Written in January 2014.
Someday when I retire, I’m going to flee for part of every winter and head to a sandy beach. I’m going to sit and tan my wrinkled skin, feet in the sand amid turquoise waters, a book in one hand and a drink with an tiny umbrella in the other.
That longing for sun and sand happens to me every year, especially when I see all sorts of decent Minnesotans fleeing southward to sun in the dead of winter. My brother’s family just got back from an island hopping cruise in the Caribbean. A friend on facebook just posted that she was heading off to “paradise” with her husband.
Right now, though, we’re pretty much staying put right here. The pay I get from staying at home with kids is the intangible kind which pays in the long run, but doesn’t really work for buying plane tickets.
And really, who needs a sandy beach when you’ve got a basement dungeon full of 98-year-old spider webs? Last night, that’s just where Jarred and I spent a romantic evening.
Normally, on a Sunday night after the kids go to bed, a grand night is watching a movie on the couch and still getting to bed at a decent time. Last night, my big plan consisted of cleaning up the kitchen and then just heading straight to bed. But my husband kindly invited me down to the basement, where he planned to saw into water pipes to work on the boiler that’s been a persistent problem this winter.
I was elated.
Our basement is standard old farmhouse basement fare: It’s best feature is a cement floor. It also sports limestone brick walls, dim lighting, long strands of cob webs, a creepy back room containing an old tank, and a bonus outhouse-like “bathroom” stall with a hole in the floor where a toilet used to be. Bugs and spiders thrive year-round in our basement sanctuary.
Usually, my use of the basement consists of making a bee line to grab a paint can and darting back up stairs as fast as possible. Or sometimes, I dart downstairs with a flash light in hand, go to the “control center” in the dungeon, stand on the wood block step, and flip whatever circuit breaker blew and then dart back upstairs again.
In my mental plans, I want to clean up the basement and arrange it into less of a storage hodge podge. When I go down there, my main thought, though, is just to get back upstairs as soon as possible.
I did agree to go downstairs last night because I was asked to moved anything on the floor that shouldn’t sit in two inches of water, on the off chance that the pipe sawing and repair turned a little ugly.
I couldn’t think of any valuable and water soluble items off hand, but I did know it shouldn’t all get wet down there.
The first thing I did when I went downstairs to help was slip on my boots. And spill hundreds of parts.
In the process of adjusting my boot, I knocked over and spilled Jarred’s container of hundreds of neatly sorted solderless connectors.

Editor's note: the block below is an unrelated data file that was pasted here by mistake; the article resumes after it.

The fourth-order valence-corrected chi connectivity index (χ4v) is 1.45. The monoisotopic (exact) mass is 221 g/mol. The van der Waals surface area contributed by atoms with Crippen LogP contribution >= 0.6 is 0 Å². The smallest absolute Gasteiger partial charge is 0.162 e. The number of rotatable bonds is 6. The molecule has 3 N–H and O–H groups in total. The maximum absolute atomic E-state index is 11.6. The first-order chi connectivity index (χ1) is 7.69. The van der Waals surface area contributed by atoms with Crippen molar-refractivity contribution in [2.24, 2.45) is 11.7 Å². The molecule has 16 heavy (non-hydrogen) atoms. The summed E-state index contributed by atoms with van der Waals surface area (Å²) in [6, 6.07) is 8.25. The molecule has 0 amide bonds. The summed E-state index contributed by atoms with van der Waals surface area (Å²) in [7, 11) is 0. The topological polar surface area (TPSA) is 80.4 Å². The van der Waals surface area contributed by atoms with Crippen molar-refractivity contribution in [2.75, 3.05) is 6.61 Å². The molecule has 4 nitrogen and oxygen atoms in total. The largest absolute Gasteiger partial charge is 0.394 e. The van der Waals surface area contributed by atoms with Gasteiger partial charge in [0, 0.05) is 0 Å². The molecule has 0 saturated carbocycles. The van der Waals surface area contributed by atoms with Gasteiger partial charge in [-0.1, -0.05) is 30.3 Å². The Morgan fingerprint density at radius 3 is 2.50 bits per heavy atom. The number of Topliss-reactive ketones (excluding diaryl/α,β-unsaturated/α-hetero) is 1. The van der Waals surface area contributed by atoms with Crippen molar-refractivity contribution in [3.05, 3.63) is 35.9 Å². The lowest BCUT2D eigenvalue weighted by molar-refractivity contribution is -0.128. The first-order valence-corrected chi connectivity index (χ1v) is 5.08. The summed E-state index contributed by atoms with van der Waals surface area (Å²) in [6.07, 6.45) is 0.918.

In non-technical terms, solderless connectors are blue, yellow, and red little plastic thingeys about the size of a noodle. They roll really nicely across a cement floor. I spent the first ten minutes of my “helping” picking those thingeys up and resorting them.
By the way, I did an excellent job sorting and no dead bugs accidentally made their way into the compartments.
I then directed my efforts toward moving things around in the basement, which doesn’t involve any plumbing or soldering. I came across my boxes of Christmas plates, the white china ones with holly leaves that have been abandoned for the last few years.
After shoving my boxes of Christmas plates around, knowing I still had no space for them in the kitchen, I had a Eureka moment: the basement cabinets.
Down in the basement are a set of the original wooden kitchen cupboards, almost 100 years old. Right now they look a little worse for the wear after sitting lonely in a damp basement for 35 years or so, but with glass doors on top and original hardware, I really like them. And behind the latches, the glass-doored cabinets stay relatively bug-free.
While Jarred fired up the Sawzall and cut some pipes, I unpacked my Christmas china and put it in the cabinets. My packing material of choice was newspaper (actually, the St. Charles Press) dated 2010. I remembered that when I packed those plates, I was pregnant with my little girl who is now almost three. At the time, we had our little log house for sale in Montana and we planned on buying a place in Osseo, Wisconsin.
Later we sold that house, the Osseo deal didn’t work, we rented a house for a year, and finally moved to our house in MN, where the plates sat in the basement for almost two years. It was like opening a Christmas plate time capsule of years gone by.
And somehow, the basement now seems a little less like a dungeon with nice plates on display behind glass cabinet doors. Or maybe a nicer dungeon at the very least.
By the end of the evening we had unpacked Christmas china and a boiler that no longer sent the hot water down the drain instead of into our pipes to heat our house. In the process, the basement never flooded, not even a teeny bit.
While those vacations on sunny beaches are the kind where people wish they’d never end, the very best part of our basement dungeon getaway was the get away from the basement when the project was done. No, I didn’t need seven days and six nights to feel like I’d had my fill. And, there’s no need to “ooh” and “ah” over basement dungeon getaway photos. However, you might say “eew” and “eh…”
The silver lining in a night spent in the basement: plates finally unpacked after years spent in boxes.
The real silver lining is a boiler repair, but that’s not very pretty. Instead, just imagine the children’s book with Mike Mulligan in the basement of the new town hall looking happy and satisfied while Mary Anne the boiler pleasantly keeps the meetings warm. It’s like that.
Whether your getaway is on the beach or in the basement, wishing you warmth and coziness as the Polar Vortex once again heads our way… Stay warm, everyone!